IN THE HIGH COURT OF NAMIBIA
REPUBLIC OF NAMIBIA
HIGH COURT OF NAMIBIA MAIN
Case no: A196/2012
In the matter between:
NAMIBIA FINANCIAL INSTITUTIONS
Neutral citation: Christian v
Namibia Financial Institutions Supervisory Authority (A 196/2012)
 NAHCMD 99 (12 April 2013)
Coram: Smuts, J
Heard: 18 January 2013
Delivered: 18 January 2013
Reasons sought on: 4 March 2013
Reasons provided on: 12 April
application for recusal not served on respondent – the latter
entitled to service and having an interest in its outcome –
application struck from the roll. Opposed application under Rule 8
(2)(b) of the Supreme Court rules. No heads of argument filed by the
applicant. Matter struck from the roll with costs and not to be
enrolled by him until he pays the respondent’s taxed costs.
 The applicant filed an application
in terms of Rule 8(2)(b) of the Supreme Court Rules seeking to be
released from the obligation to provide security for the respondent’s
costs of appeal. He also sought condonation for the late filing of
the application. It was launched on 23 August 2012.
 The applicant also filed a recusal
application on the morning of the hearing on 18 January 2013. After
hearing the parties, I struck the recusal application with costs and
made the following order in respect of the application in terms of
Rule 8(2)(b) of the Supreme Court Rules (the main application)
application in terms of Rule 8 (2)(b) of the Rules of the Supreme
Court is struck from the roll with costs.
applicant is not permitted to re-enrol the application until the
respondent’s taxed costs have been paid in full. This would not
preclude the respondent from enrolling the matter.”
 On 4 March 2013, the applicant
requested reasons for these orders. I set out the background to those
orders and my reasons for them.
 The main application was opposed
by the respondent. It was referred to case management and on 14
November 2012, this court in case management postponed the matter to
18 January 2013 for the hearing of the application.
 The respondent duly filed heads of
argument in advance of the hearing. But the applicant failed to do so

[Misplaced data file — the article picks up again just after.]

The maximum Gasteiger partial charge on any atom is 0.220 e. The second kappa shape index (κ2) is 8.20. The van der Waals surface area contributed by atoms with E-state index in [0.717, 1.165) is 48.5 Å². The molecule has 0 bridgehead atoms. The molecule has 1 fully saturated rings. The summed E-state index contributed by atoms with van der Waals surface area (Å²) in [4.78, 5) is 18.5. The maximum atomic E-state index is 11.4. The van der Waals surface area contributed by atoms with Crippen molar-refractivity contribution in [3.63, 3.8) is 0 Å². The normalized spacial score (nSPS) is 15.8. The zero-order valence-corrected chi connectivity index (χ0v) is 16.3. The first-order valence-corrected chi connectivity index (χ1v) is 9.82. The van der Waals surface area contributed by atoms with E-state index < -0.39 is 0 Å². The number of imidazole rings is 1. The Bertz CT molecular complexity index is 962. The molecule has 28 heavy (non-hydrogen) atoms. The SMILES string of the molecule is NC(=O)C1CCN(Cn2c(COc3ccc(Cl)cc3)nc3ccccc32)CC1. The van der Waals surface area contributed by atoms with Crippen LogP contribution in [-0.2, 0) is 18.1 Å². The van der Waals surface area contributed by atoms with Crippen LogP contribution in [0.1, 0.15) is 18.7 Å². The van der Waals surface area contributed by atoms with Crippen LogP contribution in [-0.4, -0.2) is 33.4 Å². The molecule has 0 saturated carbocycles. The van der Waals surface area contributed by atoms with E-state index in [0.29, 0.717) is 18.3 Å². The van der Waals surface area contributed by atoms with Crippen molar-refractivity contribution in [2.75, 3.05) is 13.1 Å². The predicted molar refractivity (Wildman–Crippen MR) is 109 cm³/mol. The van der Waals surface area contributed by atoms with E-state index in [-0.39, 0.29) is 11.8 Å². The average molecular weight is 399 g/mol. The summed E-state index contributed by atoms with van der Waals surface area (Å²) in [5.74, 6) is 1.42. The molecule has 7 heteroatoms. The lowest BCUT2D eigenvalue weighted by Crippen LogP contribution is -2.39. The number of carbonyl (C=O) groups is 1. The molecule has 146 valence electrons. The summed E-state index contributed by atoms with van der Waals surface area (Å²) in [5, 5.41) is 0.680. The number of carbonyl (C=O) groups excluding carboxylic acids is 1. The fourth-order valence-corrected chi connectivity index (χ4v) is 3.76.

in accordance with practice directives.
 On the morning of the hearing (on
18 January 2013) the applicant filed a recusal application. It showed
no signs of service on the respondent. When the matter was called,
the applicant sought to move the recusal application. I then enquired
from the applicant if that application had been served on the
respondent. He confirmed that it had not been served on the
respondent and added that it had nothing to do with the respondent.
 Mr Philander, who appeared for the
respondent, confirmed that no recusal application had been served on
the respondent. He also submitted that the respondent had an interest
in such application and required to be served.
 I then proceeded to strike the
recusal application with costs. As I said at the time, I did so
because the respondent plainly had an interest in such an application
and was entitled to be served with it. The failure to do so meant
that it should be struck. This is quite apart from any defects it had
such as the document purporting to be the founding affidavit in
support of it was not by the deponent.
 As to the application in terms of
Rule 8 (2)(b) of the Supreme Court Rules, the applicant confirmed
that he had not filed heads of argument in accordance with the
practice directives. He was aware of the obligation to do so. There
was no application for condonation for failing to do so. Nor was any
explanation sought to be proffered for the failure to file heads. Nor
were any heads of argument tendered in court.
 Mr Philander requested that I
hear the application as the respondent sought finality of the matter.
He submitted that the application was a delaying tactic as the
judgment appealed against had been handed down in May 2011 and the
obligation to find security or bring an application of this nature
arose soon afterwards. This application had however been brought more
than a year later (on 23 August 2012). It was the respondent which
had sought the date of hearing in the course of case management on 14
November 2012 in the absence of the applicant who failed to attend
the case management hearing. The respondent was required to cause
service of the court order postponing the matter for the designated
date of hearing of 18 January 2013. That order was served by the
 In view of the practice directive
and the need to file heads of argument, and the failure on the part
of the applicant to have filed heads or even seek condonation for
that failure, I resolved to strike the application from the roll with
costs. In doing so, I took into account that the applicant is a lay
litigant and the need for a court to permit latitude with regard to
its procedures where persons are not acquainted with them. But in
this instance the applicant is well aware of the need for heads of
argument to be filed in opposed applications and provided no
explanation for his failure to do so when this was raised with him.
In view of the history of matter as set out in the founding papers
and their annexures and in view of submissions before me and in the
exercise of my discretion, I further directed that the applicant is
not permitted to re-enrol the main application until the respondent’s
taxed costs had been paid in full. I further directed that this would
not preclude the respondent from enrolling the matter.
 These are the reasons for the
orders I made on 18 January 2013.
APPLICANT: H. Christian
RESPONDENT: R. Philander
Instructed by Lorentz Angula Inc.